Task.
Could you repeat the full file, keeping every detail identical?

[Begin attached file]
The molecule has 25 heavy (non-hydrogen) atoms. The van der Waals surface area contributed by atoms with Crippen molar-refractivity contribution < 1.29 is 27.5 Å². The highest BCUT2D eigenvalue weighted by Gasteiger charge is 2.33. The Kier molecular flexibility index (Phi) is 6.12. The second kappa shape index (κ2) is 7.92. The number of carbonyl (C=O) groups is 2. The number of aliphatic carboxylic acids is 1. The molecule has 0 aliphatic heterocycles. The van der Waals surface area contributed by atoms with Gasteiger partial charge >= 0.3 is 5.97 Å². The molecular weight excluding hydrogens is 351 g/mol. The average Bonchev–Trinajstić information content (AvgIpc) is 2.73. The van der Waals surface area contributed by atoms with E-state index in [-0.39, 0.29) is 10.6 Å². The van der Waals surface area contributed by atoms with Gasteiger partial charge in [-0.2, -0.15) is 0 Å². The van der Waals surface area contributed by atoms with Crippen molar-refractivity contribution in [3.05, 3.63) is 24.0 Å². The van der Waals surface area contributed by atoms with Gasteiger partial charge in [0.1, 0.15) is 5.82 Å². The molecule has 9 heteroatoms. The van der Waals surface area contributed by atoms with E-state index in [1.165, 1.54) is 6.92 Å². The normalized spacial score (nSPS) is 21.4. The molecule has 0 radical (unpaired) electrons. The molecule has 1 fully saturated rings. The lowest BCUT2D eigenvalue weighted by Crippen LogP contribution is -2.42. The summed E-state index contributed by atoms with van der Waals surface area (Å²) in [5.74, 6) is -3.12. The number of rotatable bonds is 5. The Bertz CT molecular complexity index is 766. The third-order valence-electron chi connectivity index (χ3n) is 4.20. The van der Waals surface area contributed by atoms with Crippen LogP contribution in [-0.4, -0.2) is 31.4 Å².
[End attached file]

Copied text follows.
The molecule has 25 heavy (non-hydrogen) atoms. The van der Waals surface area contributed by atoms with Crippen molar-refractivity contribution < 1.29 is 27.5 Å². The highest BCUT2D eigenvalue weighted by Gasteiger charge is 2.33. The Kier molecular flexibility index (Phi) is 6.12. The second kappa shape index (κ2) is 7.92. The number of carbonyl (C=O) groups is 2. The number of aliphatic carboxylic acids is 1. The molecule has 0 aliphatic heterocycles. The van der Waals surface area contributed by atoms with Gasteiger partial charge >= 0.3 is 5.97 Å². The molecular weight excluding hydrogens is 351 g/mol. The average Bonchev–Trinajstić information content (AvgIpc) is 2.73. The van der Waals surface area contributed by atoms with E-state index in [-0.39, 0.29) is 10.6 Å². The van der Waals surface area contributed by atoms with Gasteiger partial charge in [-0.2, -0.15) is 0 Å². The van der Waals surface area contributed by atoms with Crippen molar-refractivity contribution in [3.05, 3.63) is 24.0 Å². The van der Waals surface area contributed by atoms with Gasteiger partial charge in [0.1, 0.15) is 5.82 Å². The molecule has 9 heteroatoms. The van der Waals surface area contributed by atoms with E-state index in [1.165, 1.54) is 6.92 Å². The normalized spacial score (nSPS) is 21.4. The molecule has 0 radical (unpaired) electrons. The molecule has 1 fully saturated rings. The lowest BCUT2D eigenvalue weighted by Crippen LogP contribution is -2.42. The summed E-state index contributed by atoms with van der Waals surface area (Å²) in [5.74, 6) is -3.12. The number of rotatable bonds is 5. The Bertz CT molecular complexity index is 766. The third-order valence-electron chi connectivity index (χ3n) is 4.20. The van der Waals surface area contributed by atoms with Crippen LogP contribution in [-0.4, -0.2) is 31.4 Å².